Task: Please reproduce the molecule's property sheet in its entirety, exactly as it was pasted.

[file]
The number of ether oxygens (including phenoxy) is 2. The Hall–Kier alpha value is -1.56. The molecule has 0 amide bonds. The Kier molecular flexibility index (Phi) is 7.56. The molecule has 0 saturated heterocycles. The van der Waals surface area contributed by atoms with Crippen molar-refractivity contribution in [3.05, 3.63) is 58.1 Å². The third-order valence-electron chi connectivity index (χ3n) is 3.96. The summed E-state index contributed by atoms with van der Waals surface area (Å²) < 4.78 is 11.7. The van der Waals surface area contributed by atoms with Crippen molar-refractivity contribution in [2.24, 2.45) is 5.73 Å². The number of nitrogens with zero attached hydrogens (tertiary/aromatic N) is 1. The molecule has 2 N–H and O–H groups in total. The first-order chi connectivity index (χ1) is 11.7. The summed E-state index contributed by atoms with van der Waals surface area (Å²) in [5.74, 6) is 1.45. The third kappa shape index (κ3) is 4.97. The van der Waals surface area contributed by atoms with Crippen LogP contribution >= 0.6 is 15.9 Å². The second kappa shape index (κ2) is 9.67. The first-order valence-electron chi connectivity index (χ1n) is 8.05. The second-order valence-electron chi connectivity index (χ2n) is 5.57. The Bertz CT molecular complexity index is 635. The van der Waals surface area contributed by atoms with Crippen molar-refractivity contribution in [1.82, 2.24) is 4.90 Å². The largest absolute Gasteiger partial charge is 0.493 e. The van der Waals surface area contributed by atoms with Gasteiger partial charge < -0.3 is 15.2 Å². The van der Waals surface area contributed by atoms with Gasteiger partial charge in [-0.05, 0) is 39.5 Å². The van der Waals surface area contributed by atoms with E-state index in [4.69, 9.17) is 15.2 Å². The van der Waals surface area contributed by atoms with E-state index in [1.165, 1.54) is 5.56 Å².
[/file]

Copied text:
The number of ether oxygens (including phenoxy) is 2. The Hall–Kier alpha value is -1.56. The molecule has 0 amide bonds. The Kier molecular flexibility index (Phi) is 7.56. The molecule has 0 saturated heterocycles. The van der Waals surface area contributed by atoms with Crippen molar-refractivity contribution in [3.05, 3.63) is 58.1 Å². The third-order valence-electron chi connectivity index (χ3n) is 3.96. The summed E-state index contributed by atoms with van der Waals surface area (Å²) < 4.78 is 11.7. The van der Waals surface area contributed by atoms with Crippen molar-refractivity contribution in [2.24, 2.45) is 5.73 Å². The number of nitrogens with zero attached hydrogens (tertiary/aromatic N) is 1. The molecule has 2 N–H and O–H groups in total. The first-order chi connectivity index (χ1) is 11.7. The summed E-state index contributed by atoms with van der Waals surface area (Å²) in [5.74, 6) is 1.45. The third kappa shape index (κ3) is 4.97. The van der Waals surface area contributed by atoms with Crippen LogP contribution >= 0.6 is 15.9 Å². The second kappa shape index (κ2) is 9.67. The first-order valence-electron chi connectivity index (χ1n) is 8.05. The second-order valence-electron chi connectivity index (χ2n) is 5.57. The Bertz CT molecular complexity index is 635. The van der Waals surface area contributed by atoms with Crippen molar-refractivity contribution in [1.82, 2.24) is 4.90 Å². The largest absolute Gasteiger partial charge is 0.493 e. The van der Waals surface area contributed by atoms with Gasteiger partial charge < -0.3 is 15.2 Å². The van der Waals surface area contributed by atoms with Gasteiger partial charge in [-0.05, 0) is 39.5 Å². The van der Waals surface area contributed by atoms with E-state index in [4.69, 9.17) is 15.2 Å². The van der Waals surface area contributed by atoms with E-state index in [1.165, 1.54) is 5.56 Å².